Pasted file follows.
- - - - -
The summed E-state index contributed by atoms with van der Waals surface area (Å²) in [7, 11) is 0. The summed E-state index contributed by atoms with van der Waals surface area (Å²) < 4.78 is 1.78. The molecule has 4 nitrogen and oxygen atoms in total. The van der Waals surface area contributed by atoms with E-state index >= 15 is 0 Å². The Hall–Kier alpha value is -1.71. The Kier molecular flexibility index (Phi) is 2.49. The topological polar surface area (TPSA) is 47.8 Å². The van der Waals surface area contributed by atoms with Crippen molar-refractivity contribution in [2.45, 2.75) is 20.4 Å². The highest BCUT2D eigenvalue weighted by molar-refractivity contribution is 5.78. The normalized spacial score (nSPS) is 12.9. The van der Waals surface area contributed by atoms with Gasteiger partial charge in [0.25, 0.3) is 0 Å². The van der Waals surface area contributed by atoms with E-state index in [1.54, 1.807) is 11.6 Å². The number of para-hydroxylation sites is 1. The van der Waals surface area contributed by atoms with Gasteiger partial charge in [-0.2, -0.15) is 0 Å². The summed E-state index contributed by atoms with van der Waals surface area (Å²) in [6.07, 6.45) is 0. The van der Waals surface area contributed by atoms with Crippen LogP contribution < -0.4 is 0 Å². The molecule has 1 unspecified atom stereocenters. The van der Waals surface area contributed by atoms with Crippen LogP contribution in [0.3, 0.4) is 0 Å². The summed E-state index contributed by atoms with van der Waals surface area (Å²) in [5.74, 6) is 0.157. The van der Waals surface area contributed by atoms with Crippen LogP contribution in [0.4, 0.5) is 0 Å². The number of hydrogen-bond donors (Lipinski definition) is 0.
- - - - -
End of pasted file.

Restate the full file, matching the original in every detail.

The summed E-state index contributed by atoms with van der Waals surface area (Å²) in [7, 11) is 0. The summed E-state index contributed by atoms with van der Waals surface area (Å²) < 4.78 is 1.78. The molecule has 4 nitrogen and oxygen atoms in total. The van der Waals surface area contributed by atoms with E-state index >= 15 is 0 Å². The Hall–Kier alpha value is -1.71. The Kier molecular flexibility index (Phi) is 2.49. The topological polar surface area (TPSA) is 47.8 Å². The van der Waals surface area contributed by atoms with Crippen molar-refractivity contribution in [2.45, 2.75) is 20.4 Å². The highest BCUT2D eigenvalue weighted by molar-refractivity contribution is 5.78. The normalized spacial score (nSPS) is 12.9. The van der Waals surface area contributed by atoms with Gasteiger partial charge in [0.25, 0.3) is 0 Å². The van der Waals surface area contributed by atoms with E-state index in [1.54, 1.807) is 11.6 Å². The number of para-hydroxylation sites is 1. The van der Waals surface area contributed by atoms with Gasteiger partial charge in [-0.2, -0.15) is 0 Å². The summed E-state index contributed by atoms with van der Waals surface area (Å²) in [6.07, 6.45) is 0. The van der Waals surface area contributed by atoms with Crippen LogP contribution < -0.4 is 0 Å². The molecule has 1 unspecified atom stereocenters. The van der Waals surface area contributed by atoms with Crippen LogP contribution in [0.3, 0.4) is 0 Å². The summed E-state index contributed by atoms with van der Waals surface area (Å²) in [5.74, 6) is 0.157. The van der Waals surface area contributed by atoms with Crippen LogP contribution in [0.4, 0.5) is 0 Å². The number of hydrogen-bond donors (Lipinski definition) is 0.